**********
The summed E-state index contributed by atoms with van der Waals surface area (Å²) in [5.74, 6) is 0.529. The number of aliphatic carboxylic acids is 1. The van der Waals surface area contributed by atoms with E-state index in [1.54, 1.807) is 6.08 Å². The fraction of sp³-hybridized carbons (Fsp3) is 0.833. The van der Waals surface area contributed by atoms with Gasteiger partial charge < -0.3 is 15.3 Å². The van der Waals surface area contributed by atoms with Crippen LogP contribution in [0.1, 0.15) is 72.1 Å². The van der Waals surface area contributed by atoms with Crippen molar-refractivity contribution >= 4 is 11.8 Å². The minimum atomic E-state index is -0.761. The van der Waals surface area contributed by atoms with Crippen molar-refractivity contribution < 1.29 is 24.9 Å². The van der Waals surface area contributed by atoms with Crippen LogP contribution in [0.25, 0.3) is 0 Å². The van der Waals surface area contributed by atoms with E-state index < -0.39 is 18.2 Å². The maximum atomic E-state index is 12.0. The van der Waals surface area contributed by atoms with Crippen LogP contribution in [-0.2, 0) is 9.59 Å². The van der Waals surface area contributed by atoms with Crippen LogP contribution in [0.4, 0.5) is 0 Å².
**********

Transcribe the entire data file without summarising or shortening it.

The summed E-state index contributed by atoms with van der Waals surface area (Å²) in [5.74, 6) is 0.529. The number of aliphatic carboxylic acids is 1. The van der Waals surface area contributed by atoms with E-state index in [1.54, 1.807) is 6.08 Å². The fraction of sp³-hybridized carbons (Fsp3) is 0.833. The van der Waals surface area contributed by atoms with Gasteiger partial charge < -0.3 is 15.3 Å². The van der Waals surface area contributed by atoms with Crippen LogP contribution in [0.1, 0.15) is 72.1 Å². The van der Waals surface area contributed by atoms with Crippen molar-refractivity contribution >= 4 is 11.8 Å². The minimum atomic E-state index is -0.761. The van der Waals surface area contributed by atoms with Crippen molar-refractivity contribution < 1.29 is 24.9 Å². The van der Waals surface area contributed by atoms with Crippen LogP contribution in [0.25, 0.3) is 0 Å². The van der Waals surface area contributed by atoms with E-state index < -0.39 is 18.2 Å². The maximum atomic E-state index is 12.0. The van der Waals surface area contributed by atoms with Crippen LogP contribution in [-0.2, 0) is 9.59 Å². The van der Waals surface area contributed by atoms with Crippen LogP contribution in [0.4, 0.5) is 0 Å².